LLCs thus insulate owners—i.e., members—from both (i) company “inside” operational liabilities (similar to corporations) and (ii) offer a second “outside” protection of LLC equity (not offered by corporations). The strength of a state’s LLC statute determines the degree of outside protection. The protection makes corporations generally archaic and avoids the need for partnerships, which offer the charging lien limitation but expose general partners to business obligations.

Interestingly, protective titling may allow for avoidance of the charging lien on LLC equity. The charging order may be avoided in states permitting ownership of LLCs by husband and wife (tenants by the entirety). If properly titled, the creditor of a single spouse may not lien equity held by the entireties. Unmarried clients obviously cannot utilize marital titling—by the entireties—to protect LLC equity from the charging lien. The single client may, alternatively, contribute LLC equity to either (i) a domestic trust formed in a state permitting the protection of assets, for the benefit of the grantor, or (ii) a trust formed in a foreign jurisdiction with highly protective trust laws. We will detail how best to utilize LLCs in asset protection planning in the upcoming series. Topics will include how best to protect single-member LLC equity and court rulings on the application of different LLC laws.


Trusts are the oldest form of asset protection. Unlike business entities, controlled by the founder, title to trust assets is divided between the trustee and the beneficiaries; a “settlor” forms and funds the trusts. Trust assets are managed by a trustee who holds legal title to the trust assets. The trustee makes distributions to beneficiaries named in the terms of the trust. The beneficiary of a “spendthrift” trust, with beneficial title to trust assets, has no right to reach, control or encumber trust assets.

Creditors of a beneficiary may reach only trust assets available to the debtor beneficiary. The most protective trusts vest the trustee, holding legal title to trust assets, with absolute discretion over trust distributions. Only distributions mandated by the trust or made at the trustee’s discretion may be attached by a creditor of a beneficiary. A trustee empowered with discretion over distributions will generally withhold payments to a beneficiary subject to a collection claim; trust assets are thus insulated from beneficiary liabilities. Despite the ethical questions raised by protecting potentially imprudent “trust fund babies,” each U.S. state has codified the arrangement.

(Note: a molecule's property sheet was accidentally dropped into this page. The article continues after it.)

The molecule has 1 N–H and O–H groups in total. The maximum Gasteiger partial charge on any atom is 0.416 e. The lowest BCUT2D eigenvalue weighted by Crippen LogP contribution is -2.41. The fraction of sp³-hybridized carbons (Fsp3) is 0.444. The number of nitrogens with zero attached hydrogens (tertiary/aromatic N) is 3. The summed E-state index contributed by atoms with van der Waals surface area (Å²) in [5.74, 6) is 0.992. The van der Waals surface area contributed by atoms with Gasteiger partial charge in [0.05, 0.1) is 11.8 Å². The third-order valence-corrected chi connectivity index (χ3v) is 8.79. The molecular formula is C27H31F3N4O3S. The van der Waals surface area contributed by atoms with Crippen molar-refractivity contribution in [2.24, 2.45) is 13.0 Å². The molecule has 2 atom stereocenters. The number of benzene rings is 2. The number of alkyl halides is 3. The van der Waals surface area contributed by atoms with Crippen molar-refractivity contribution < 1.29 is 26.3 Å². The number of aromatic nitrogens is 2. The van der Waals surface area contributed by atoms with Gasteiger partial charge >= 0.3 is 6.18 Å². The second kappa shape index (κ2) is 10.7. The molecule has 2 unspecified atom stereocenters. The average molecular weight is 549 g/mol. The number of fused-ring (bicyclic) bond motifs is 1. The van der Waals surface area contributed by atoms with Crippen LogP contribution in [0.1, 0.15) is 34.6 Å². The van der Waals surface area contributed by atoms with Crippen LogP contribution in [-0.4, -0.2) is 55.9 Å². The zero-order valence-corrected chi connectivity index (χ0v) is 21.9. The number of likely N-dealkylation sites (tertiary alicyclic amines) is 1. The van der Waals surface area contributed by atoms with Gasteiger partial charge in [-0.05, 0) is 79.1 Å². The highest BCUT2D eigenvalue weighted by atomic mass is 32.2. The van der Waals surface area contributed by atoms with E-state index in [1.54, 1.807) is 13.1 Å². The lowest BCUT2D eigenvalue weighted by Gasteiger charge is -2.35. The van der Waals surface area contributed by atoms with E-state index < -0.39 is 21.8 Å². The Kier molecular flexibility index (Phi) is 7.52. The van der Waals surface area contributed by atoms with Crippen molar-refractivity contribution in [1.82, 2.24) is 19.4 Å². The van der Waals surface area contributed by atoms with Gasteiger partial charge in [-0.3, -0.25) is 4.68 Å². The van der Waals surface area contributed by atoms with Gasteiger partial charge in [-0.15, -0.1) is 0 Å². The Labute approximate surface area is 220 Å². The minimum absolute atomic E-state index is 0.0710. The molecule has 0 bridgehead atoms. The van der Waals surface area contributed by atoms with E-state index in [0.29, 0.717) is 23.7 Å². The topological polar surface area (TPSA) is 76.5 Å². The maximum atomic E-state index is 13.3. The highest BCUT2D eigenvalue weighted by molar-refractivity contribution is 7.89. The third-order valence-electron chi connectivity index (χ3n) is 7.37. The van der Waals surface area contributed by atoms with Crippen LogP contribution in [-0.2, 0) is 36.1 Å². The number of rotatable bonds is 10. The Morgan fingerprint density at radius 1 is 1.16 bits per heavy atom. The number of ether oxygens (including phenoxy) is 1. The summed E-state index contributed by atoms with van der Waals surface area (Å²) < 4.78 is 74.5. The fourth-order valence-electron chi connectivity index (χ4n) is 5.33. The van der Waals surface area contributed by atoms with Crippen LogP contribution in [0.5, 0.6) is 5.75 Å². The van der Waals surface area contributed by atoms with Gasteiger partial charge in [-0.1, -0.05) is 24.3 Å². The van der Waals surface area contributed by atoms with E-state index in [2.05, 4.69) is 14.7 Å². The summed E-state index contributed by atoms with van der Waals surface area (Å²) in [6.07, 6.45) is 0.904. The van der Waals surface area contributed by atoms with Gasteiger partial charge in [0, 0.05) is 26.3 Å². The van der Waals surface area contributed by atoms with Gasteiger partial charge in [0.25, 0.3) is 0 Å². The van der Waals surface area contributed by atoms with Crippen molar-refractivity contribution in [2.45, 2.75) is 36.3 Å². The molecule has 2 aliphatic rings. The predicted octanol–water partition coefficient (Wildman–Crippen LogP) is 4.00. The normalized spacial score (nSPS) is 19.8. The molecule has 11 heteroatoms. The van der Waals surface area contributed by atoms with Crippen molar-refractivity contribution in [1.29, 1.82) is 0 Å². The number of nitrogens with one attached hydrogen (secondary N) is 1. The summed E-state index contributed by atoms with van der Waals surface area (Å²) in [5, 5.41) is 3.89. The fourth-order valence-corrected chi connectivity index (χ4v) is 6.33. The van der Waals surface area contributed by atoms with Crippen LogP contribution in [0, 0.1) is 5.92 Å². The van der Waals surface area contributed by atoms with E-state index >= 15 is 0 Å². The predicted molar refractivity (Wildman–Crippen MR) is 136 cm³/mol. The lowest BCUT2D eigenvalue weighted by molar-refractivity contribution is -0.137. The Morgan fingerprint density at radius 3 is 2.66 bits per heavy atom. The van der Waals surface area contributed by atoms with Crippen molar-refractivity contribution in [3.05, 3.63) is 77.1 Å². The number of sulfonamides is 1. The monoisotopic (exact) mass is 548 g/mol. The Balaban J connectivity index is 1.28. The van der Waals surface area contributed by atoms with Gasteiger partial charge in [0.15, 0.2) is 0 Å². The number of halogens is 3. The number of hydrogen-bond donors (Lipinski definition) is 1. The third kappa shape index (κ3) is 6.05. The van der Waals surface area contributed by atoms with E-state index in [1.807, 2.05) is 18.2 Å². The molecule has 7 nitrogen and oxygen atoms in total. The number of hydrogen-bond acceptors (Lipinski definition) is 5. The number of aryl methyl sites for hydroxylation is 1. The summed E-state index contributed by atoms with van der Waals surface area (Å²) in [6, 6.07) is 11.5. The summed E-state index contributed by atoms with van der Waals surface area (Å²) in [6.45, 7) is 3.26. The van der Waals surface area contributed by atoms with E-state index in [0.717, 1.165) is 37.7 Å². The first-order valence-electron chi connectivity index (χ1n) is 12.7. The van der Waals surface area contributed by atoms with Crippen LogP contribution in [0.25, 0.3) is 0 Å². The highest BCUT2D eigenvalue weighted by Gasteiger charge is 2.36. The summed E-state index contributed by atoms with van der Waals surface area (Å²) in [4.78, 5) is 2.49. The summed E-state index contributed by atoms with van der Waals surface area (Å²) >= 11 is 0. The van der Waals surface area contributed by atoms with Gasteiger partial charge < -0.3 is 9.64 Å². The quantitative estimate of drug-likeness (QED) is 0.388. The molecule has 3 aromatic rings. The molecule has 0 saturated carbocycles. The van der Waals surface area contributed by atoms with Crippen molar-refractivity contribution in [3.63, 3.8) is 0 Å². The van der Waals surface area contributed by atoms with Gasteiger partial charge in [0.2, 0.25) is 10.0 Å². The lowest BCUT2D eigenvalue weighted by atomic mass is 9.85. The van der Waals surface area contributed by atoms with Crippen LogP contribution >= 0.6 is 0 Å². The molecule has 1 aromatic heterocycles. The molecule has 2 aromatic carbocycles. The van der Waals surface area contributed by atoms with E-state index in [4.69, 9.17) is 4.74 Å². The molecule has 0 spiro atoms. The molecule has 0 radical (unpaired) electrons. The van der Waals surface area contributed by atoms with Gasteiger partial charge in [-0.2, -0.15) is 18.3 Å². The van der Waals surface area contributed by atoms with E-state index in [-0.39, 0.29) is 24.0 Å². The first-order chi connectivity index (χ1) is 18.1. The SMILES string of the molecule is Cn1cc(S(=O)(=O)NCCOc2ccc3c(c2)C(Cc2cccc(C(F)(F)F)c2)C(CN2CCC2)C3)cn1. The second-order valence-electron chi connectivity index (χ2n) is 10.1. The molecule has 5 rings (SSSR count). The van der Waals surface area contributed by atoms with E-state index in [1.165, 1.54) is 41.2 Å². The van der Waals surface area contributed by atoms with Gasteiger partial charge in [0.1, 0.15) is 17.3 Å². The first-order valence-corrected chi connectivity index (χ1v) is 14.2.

Note that protective trusts are irrevocable. Revocable trusts generally provide no asset protection because trust assets benefit the settlor and trust terms may be amended. Title to revocable trust assets is not divided between trustee and beneficiary. Such self-settled trusts may be used to avoid probate—but trust assets generally remain available to the founder’s creditors.

Until recently, settlors seeking trust protections were forced to use foreign trusts. Several common law jurisdictions offer trust legislation permitting a grantor to benefit from assets in a protective trust. In subsequent articles, we will explain how these protective asset protection trusts may be effectively utilized abroad, and how 18 U.S. states now offer domestic asset protection trusts. The next article will introduce our series on international taxation.


Gary Forster is managing partner and co-founder of Forster Boughman, a tax and corporate law boutique in greater Orlando, Florida.  Gary’s practice includes domestic and international corporate law, asset protection, tax and estate planning.

Views expressed in articles published in Tax Stringer are the authors' only and are not to be attributed to the publication, its editors, the NYSSCPA or FAE, or their directors, officers, or employees, unless expressly so stated. Articles contain information believed by the authors to be accurate, but the publisher, editors and authors are not engaged in redering legal, accounting or other professional services. If specific professional advice or assistance is required, the services of a competent professional should be sought.